So a group of us are outside and a truck w/ some metal-necks w/ about 4-5 guys in back drives by. They shout and threaten and drive away. They do a lap and return and we taunt them back at which point they show a couple of bats. It now gets tense. They do another lap and now they stop and a guy jumps out of the back as the truck drives away. He is now alone but he has a bat and we, about 6 of us go over and beat the shit out of him after his bat gets disarmed. Pretty ugly and then The girlfriend of Renee or ? who the benefit was for who was security comes over and maces the lot of us. Nasty business and I recall Jarhead telling us not to rub our eyes etc and we all went into a bathroom to wash our faces. Good times.
    Sidebar over but I always think of this when I see large 4x4s.

    Also at AAT I seem to remember a guy dropping onto his head from a balcony and doing a number on his back.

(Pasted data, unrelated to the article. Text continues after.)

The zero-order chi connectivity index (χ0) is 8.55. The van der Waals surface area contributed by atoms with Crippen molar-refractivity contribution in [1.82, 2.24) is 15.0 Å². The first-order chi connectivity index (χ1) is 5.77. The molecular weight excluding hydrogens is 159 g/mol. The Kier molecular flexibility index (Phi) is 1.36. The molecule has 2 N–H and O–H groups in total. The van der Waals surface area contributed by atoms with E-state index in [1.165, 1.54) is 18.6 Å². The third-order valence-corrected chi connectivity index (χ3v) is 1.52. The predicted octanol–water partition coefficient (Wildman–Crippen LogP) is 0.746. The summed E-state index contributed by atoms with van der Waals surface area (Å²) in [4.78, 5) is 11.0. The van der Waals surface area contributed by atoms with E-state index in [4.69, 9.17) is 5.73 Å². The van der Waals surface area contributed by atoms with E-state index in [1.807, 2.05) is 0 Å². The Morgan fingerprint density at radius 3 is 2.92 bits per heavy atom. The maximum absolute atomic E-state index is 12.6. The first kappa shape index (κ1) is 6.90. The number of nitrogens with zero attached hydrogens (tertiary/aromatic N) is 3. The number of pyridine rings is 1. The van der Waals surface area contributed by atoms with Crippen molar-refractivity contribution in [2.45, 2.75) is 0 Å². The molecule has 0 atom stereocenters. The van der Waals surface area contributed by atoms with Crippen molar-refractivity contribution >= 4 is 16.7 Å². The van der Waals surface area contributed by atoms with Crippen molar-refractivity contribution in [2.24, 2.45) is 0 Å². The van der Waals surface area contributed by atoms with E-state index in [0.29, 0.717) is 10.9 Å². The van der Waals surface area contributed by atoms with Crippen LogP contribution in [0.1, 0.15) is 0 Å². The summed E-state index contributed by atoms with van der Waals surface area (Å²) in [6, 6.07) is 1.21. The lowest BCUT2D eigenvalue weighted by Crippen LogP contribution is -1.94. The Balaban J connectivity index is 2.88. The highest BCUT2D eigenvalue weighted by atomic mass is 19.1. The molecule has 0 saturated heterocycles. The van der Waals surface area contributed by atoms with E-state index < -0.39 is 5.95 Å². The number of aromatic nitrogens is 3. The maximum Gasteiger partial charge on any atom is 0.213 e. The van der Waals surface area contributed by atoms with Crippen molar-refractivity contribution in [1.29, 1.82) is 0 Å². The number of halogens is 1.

41. Dave Fleminger Says:

    Scott: So THAT’S what was going on that night outside the show!
    28 years later it’s cool to know the whole story…I was in the Blind Center bathroom at that point trying to get my nose to stop bleeding after being bashed in the face in the pit, and suddenly half of SS and a couple others come running into the bathroom after being maced..
    I’m just sitting there trying to halt nostril bloodflow and everybody’s around me screaming and trying to get at the sink to wash out their eyes, which from the look and sound of it must have felt like they were on fire. Never fully knew the whole story behind the macing until this very moment.

    That and a memory of this little miniature white picket fence around the stage…and knowing that thing isn’t gonna be up for long..

  42. Mmrothenberg Says:

    Dylan: We should do a whole post on great shows we stood outside!

    Despite the best efforts of the band, I listened to all the Violent Femmes’ first SoCal gigs outside barroom doors. I’ve recounted how we had to hide Wendell, our percussionist, in the Saigon Palace men’s room ’cause he was only 17 … And I think I recall that when Altered Images came to the spirit, their 17-year-old bassist had to stand in the alley outside with a long cable snaking inside to his amp.